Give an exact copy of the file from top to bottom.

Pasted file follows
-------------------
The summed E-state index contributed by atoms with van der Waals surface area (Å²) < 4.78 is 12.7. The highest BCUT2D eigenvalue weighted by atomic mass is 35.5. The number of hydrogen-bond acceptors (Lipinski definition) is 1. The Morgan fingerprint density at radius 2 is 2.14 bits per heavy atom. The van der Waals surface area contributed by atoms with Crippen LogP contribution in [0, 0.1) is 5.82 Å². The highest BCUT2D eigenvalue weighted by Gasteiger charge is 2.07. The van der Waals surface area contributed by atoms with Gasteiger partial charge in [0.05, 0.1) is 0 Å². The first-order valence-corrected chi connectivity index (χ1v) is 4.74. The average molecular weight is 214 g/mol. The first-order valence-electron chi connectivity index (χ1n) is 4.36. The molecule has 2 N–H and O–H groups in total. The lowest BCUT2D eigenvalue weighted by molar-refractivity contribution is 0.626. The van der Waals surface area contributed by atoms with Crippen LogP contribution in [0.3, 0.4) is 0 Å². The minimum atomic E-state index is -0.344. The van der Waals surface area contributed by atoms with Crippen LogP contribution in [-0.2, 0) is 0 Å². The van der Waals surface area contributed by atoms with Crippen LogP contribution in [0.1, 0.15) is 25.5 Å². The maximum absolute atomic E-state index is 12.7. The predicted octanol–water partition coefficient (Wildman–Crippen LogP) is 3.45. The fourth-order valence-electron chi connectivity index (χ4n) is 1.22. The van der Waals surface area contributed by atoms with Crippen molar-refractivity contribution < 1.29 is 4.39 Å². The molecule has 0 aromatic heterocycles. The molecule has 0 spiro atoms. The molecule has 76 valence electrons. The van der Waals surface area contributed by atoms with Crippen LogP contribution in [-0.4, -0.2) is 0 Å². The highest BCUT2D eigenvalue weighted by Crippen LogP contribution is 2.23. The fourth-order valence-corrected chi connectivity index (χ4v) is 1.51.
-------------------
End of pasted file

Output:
The summed E-state index contributed by atoms with van der Waals surface area (Å²) < 4.78 is 12.7. The highest BCUT2D eigenvalue weighted by atomic mass is 35.5. The number of hydrogen-bond acceptors (Lipinski definition) is 1. The Morgan fingerprint density at radius 2 is 2.14 bits per heavy atom. The van der Waals surface area contributed by atoms with Crippen LogP contribution in [0, 0.1) is 5.82 Å². The highest BCUT2D eigenvalue weighted by Gasteiger charge is 2.07. The van der Waals surface area contributed by atoms with Gasteiger partial charge in [0.05, 0.1) is 0 Å². The first-order valence-corrected chi connectivity index (χ1v) is 4.74. The average molecular weight is 214 g/mol. The first-order valence-electron chi connectivity index (χ1n) is 4.36. The molecule has 2 N–H and O–H groups in total. The lowest BCUT2D eigenvalue weighted by molar-refractivity contribution is 0.626. The van der Waals surface area contributed by atoms with Crippen LogP contribution in [0.3, 0.4) is 0 Å². The minimum atomic E-state index is -0.344. The van der Waals surface area contributed by atoms with Crippen LogP contribution in [-0.2, 0) is 0 Å². The van der Waals surface area contributed by atoms with Crippen LogP contribution in [0.1, 0.15) is 25.5 Å². The maximum absolute atomic E-state index is 12.7. The predicted octanol–water partition coefficient (Wildman–Crippen LogP) is 3.45. The fourth-order valence-electron chi connectivity index (χ4n) is 1.22. The van der Waals surface area contributed by atoms with Crippen molar-refractivity contribution < 1.29 is 4.39 Å². The molecule has 0 aromatic heterocycles. The molecule has 0 spiro atoms. The molecule has 76 valence electrons. The van der Waals surface area contributed by atoms with Crippen LogP contribution in [-0.4, -0.2) is 0 Å². The highest BCUT2D eigenvalue weighted by Crippen LogP contribution is 2.23. The fourth-order valence-corrected chi connectivity index (χ4v) is 1.51.